Play. This. Loud.
If you were around and musically savvy during the mid-‘90s, you might have had an experience such as mine when it came to the alt-rock sounds of the Texan group Toadies. I saw their album Rubberneck in music stores, thought about picking it up based on a little bit of press I’d read, but didn’t. I never heard them on the radio. I distinctly recall catching the last 10 or 15 seconds of their hit “Possum Kingdom” on MTV or MuchMusic or some such video outlet at one point – and then I never saw the video or heard any mention of it ever again. Essentially, Toadies were a band that seemed to be on the fringes of a movement: somewhat seen, but never actually really heard. Perhaps that’s a commentary on how many groups of their ilk were trying to command a world’s attention in the year following Kurt Cobain’s suicide, and maybe even speaks to the faltering and fractured nature of the tribe of Alternative Nation by late 1994 or 1995. Everything was falling apart, gradually, and Toadies managed to come in on the coattails of the movement, and were, more or less (from my perspective), shoved to the side as people prepared themselves for the coming of, well, Limp Bizkit.
Well, all movements eventually come roaring back to life, and so comes the release of Toadies’ fifth album, the John Green-baiting Play. Rock. Music. (John Green being a young adult novelist who happens to like using. Short. One. Word. Sentences. At least, from my vantage point, having read a couple of his books). With the reissuing of classic albums by the likes of Nirvana, Sugar and the Smashing Pumpkins during the past year or so, perhaps there’s an argument that were on the verge of a grunge revival, which Toadies would be well positioned to capitalize on. See, Play. Rock. Music., aside from one trainwreck of a track that I’ll get to momentarily, is a heck of an anthemic album, right from the get-go. Opener “Rattler’s Revival” even starts out with one of the most captivating opening lines of any song, ever, with “Sometimes I wish / I had the heart of a snake / With no compassion / Comes no mistakes”. Who hasn’t ever felt that, but failed to articulate that in the flotsam and jetsam of their own lives? True, by the time we get to “Animals”, things get rather close to Trent Reznor with the chorus “Tonight we’re just two animals”, but Toadies manage to uncoil so much goodwill with their opening salvo that I practically can ignore that.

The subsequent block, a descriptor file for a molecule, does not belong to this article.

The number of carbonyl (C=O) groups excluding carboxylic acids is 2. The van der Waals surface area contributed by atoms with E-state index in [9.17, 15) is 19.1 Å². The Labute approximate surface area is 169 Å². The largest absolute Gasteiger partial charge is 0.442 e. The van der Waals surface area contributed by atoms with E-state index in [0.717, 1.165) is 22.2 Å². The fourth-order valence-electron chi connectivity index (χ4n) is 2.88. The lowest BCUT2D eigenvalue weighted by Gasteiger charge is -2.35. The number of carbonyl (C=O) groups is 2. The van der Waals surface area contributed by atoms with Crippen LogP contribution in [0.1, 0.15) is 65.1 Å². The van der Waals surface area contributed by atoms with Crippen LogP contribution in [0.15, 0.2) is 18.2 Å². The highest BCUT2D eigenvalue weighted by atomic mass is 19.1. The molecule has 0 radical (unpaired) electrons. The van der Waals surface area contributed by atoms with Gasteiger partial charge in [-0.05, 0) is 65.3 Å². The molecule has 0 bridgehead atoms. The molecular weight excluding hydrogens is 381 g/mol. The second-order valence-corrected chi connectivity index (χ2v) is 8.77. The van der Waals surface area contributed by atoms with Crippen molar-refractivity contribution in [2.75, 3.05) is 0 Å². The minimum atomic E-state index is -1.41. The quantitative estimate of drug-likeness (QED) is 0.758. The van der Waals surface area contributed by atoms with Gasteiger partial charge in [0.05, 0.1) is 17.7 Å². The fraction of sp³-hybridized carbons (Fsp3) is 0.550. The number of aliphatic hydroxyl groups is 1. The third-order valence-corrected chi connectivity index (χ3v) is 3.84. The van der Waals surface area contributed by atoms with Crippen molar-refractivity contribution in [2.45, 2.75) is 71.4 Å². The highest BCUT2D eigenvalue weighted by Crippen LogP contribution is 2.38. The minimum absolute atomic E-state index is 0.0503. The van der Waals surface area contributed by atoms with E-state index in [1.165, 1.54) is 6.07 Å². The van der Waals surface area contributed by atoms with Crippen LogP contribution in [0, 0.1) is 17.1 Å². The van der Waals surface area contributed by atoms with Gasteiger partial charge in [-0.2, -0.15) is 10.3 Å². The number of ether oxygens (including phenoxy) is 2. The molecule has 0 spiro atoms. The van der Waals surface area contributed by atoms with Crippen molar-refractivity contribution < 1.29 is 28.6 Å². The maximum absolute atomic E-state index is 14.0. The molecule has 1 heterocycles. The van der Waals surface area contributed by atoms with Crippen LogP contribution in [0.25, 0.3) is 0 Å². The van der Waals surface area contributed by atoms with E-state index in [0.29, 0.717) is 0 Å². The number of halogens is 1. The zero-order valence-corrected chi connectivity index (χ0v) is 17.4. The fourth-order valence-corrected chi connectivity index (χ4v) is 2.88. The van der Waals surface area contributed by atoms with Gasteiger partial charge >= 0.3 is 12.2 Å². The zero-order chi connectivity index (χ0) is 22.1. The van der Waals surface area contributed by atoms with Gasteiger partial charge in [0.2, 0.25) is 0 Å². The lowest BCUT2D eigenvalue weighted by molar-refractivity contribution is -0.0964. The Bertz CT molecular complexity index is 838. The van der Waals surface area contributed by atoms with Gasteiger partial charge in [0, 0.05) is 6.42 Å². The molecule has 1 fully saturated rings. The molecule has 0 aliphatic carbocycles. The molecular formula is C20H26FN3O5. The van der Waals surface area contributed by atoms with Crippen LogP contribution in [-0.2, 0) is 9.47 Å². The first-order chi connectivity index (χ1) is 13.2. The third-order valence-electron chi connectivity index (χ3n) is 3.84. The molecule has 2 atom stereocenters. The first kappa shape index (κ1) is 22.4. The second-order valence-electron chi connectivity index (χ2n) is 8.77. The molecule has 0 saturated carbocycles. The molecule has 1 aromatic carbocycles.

Essentially, these mainly minor-key anthems, with their soft verses and exceptionally loud choruses, were made to be played as though the world hadn’t turned since 1994. Play. Rock. Music. is almost a time capsule in that respect – if you like what you heard back in the day, you’re bound to like this pretty much, save for one obnoxious song in which I’ll get to writing about in a moment or two. (Patience, grasshopper. We’re getting there.) Second song “Get Low” manages to conjure up the whole grunge aesthetic of ennui, simmering along on an addictive Pixies-meets-Cheap Trick vibe. By the time singer Todd Lewis is extolling us to “give me back control” in “Summer of the Strange”, we’re more than along for the ride – our ears are glued to the speakers, and our hands are riding the volume knobs, inching it forward and forward in incremental bursts. If there was a song or songs worth playing at a level where there’d be ringing in your ears, any of the first three that open the record will do the trick. That’s not to say that there aren’t contenders elsewhere, here, though. “Magic Bullet” has one heck of a minor key change in the guitar riff during the bridge, and “Animals” is the sort of thing that could soundtrack a Monster Truck event.